Summary (Magill's Survey of World Literature, Revised Edition)
The Father is often seen as a tragedy in which larger-than-life characters engage in a life-or-death struggle centered on a family conflict. Like a Greek tragedy, The Father has a tight plot structure, a narrow time frame of twenty-four hours, one locale, and a hint of the fatalistic forces at work behind the scenes. It has often been compared to the story of Agamemnon, who was trapped and killed by his wife Clytemnestra because he had sacrificed their daughter. The Father is also similar to Euripides’ Bakchai (405 b.c.e.; The Bacchae, 1781). In The Bacchae, Pentheus rejects the god Dionysus and his women worshipers the Maenads, only to be torn to pieces by them. In The Father, the Captain rejects feminine forces, both spiritual and physical. Thus, a household of women turns against him and figuratively tears him to pieces. An evil or fatalistic force seems to haunt the house. The Captain senses the web of fate that is being spun around him. His daughter, Bertha, hears maternal ghosts in the attic mourning over a cradle. Bertha’s grandmother, who is antagonistic to her father, warns her that spirits who are ignored seek vengeance.
The Father not only examines the battle of the sexes but questions the patriarchy, the male power structure, by casting doubts on paternity or fatherhood. The Captain wishes to assert his rights as father and husband. He...
(The entire section is 721 words.)
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Summary (Masterplots, Fourth Edition)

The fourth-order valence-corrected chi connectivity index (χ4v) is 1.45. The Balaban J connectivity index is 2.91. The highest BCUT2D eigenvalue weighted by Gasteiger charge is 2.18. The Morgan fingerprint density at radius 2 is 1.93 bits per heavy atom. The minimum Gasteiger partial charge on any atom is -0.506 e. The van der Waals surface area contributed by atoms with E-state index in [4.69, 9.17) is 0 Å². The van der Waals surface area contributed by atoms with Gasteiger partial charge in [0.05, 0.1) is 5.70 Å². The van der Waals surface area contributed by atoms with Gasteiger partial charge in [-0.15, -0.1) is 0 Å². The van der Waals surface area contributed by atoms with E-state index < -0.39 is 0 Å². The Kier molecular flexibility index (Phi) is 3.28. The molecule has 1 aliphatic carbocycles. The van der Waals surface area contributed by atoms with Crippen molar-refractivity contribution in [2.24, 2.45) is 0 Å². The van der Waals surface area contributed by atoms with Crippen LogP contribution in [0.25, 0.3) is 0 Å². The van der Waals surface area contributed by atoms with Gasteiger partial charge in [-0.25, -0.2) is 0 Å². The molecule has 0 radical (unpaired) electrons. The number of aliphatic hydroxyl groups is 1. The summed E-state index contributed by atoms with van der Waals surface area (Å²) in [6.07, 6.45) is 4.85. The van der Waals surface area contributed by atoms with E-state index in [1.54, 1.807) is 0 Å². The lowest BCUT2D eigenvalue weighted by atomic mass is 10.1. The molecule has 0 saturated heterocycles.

When Nöjd gets a servant girl named Emma in trouble, the captain sends an orderly to bring Nöjd to face the pastor. The culprit is vague about his affair and hints that the paternity of the child is uncertain and that it is possible that Ludwig is the real father. The pastor tells Nöjd that he will have to support the child, but the soldier claims that Ludwig should contribute also. The captain declares angrily that the case will go to court. After Nöjd leaves, the captain, who is married to the pastor’s sister Laura, berates the pastor for his gentleness. The pastor says he thinks it a pity to saddle Nöjd with the support of a child if he is not the real father.
In his house, complains the captain, there are too many women: his mother-in-law, a governess, old nurse Margaret, and his daughter Bertha. The captain, worried about his daughter’s education, which is being influenced in all different directions by the people around her, deplores the incessant struggle between men and women.
After the pastor leaves, Laura enters to collect her household money. Because his affairs are near bankruptcy, the captain asks her to keep an account of the money she spends. Laura asks what he has decided about Bertha’s education. Laura objects when he announces his intention to send her to town to board with Auditor Safberg, a freethinker, but the captain reminds her that a father has the sole control of his children. When Laura brings up the...
(The entire section is 1083 words.)